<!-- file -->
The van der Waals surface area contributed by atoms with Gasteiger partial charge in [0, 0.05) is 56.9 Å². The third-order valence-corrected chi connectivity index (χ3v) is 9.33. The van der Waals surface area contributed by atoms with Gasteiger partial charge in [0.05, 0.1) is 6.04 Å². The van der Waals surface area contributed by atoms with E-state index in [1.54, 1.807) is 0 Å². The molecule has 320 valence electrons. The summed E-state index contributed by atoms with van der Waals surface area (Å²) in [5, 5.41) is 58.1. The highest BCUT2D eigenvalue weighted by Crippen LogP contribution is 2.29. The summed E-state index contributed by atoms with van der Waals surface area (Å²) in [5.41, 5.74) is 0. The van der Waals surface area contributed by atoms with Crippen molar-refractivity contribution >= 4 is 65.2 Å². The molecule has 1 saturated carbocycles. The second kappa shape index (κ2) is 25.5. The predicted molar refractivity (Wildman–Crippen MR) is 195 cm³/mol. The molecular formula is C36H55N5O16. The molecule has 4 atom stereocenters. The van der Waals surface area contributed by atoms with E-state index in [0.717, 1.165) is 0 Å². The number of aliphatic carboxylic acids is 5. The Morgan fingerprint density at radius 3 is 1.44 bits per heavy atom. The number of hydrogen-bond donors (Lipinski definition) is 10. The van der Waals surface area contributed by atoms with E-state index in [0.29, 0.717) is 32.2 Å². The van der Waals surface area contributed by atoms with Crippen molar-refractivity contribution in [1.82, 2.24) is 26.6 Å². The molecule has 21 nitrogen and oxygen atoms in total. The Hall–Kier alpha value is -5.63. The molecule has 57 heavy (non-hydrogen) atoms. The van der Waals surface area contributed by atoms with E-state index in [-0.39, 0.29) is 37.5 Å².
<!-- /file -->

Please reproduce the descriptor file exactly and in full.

The van der Waals surface area contributed by atoms with Gasteiger partial charge in [0, 0.05) is 56.9 Å². The third-order valence-corrected chi connectivity index (χ3v) is 9.33. The van der Waals surface area contributed by atoms with Gasteiger partial charge in [0.05, 0.1) is 6.04 Å². The van der Waals surface area contributed by atoms with E-state index in [1.54, 1.807) is 0 Å². The molecule has 320 valence electrons. The summed E-state index contributed by atoms with van der Waals surface area (Å²) in [5, 5.41) is 58.1. The highest BCUT2D eigenvalue weighted by Crippen LogP contribution is 2.29. The summed E-state index contributed by atoms with van der Waals surface area (Å²) in [5.41, 5.74) is 0. The van der Waals surface area contributed by atoms with Crippen molar-refractivity contribution >= 4 is 65.2 Å². The molecule has 1 saturated carbocycles. The second kappa shape index (κ2) is 25.5. The predicted molar refractivity (Wildman–Crippen MR) is 195 cm³/mol. The molecular formula is C36H55N5O16. The molecule has 4 atom stereocenters. The van der Waals surface area contributed by atoms with E-state index in [0.717, 1.165) is 0 Å². The number of aliphatic carboxylic acids is 5. The Morgan fingerprint density at radius 3 is 1.44 bits per heavy atom. The number of hydrogen-bond donors (Lipinski definition) is 10. The van der Waals surface area contributed by atoms with E-state index in [0.29, 0.717) is 32.2 Å². The van der Waals surface area contributed by atoms with Crippen molar-refractivity contribution in [1.82, 2.24) is 26.6 Å². The molecule has 21 nitrogen and oxygen atoms in total. The Hall–Kier alpha value is -5.63. The molecule has 57 heavy (non-hydrogen) atoms. The van der Waals surface area contributed by atoms with E-state index in [-0.39, 0.29) is 37.5 Å².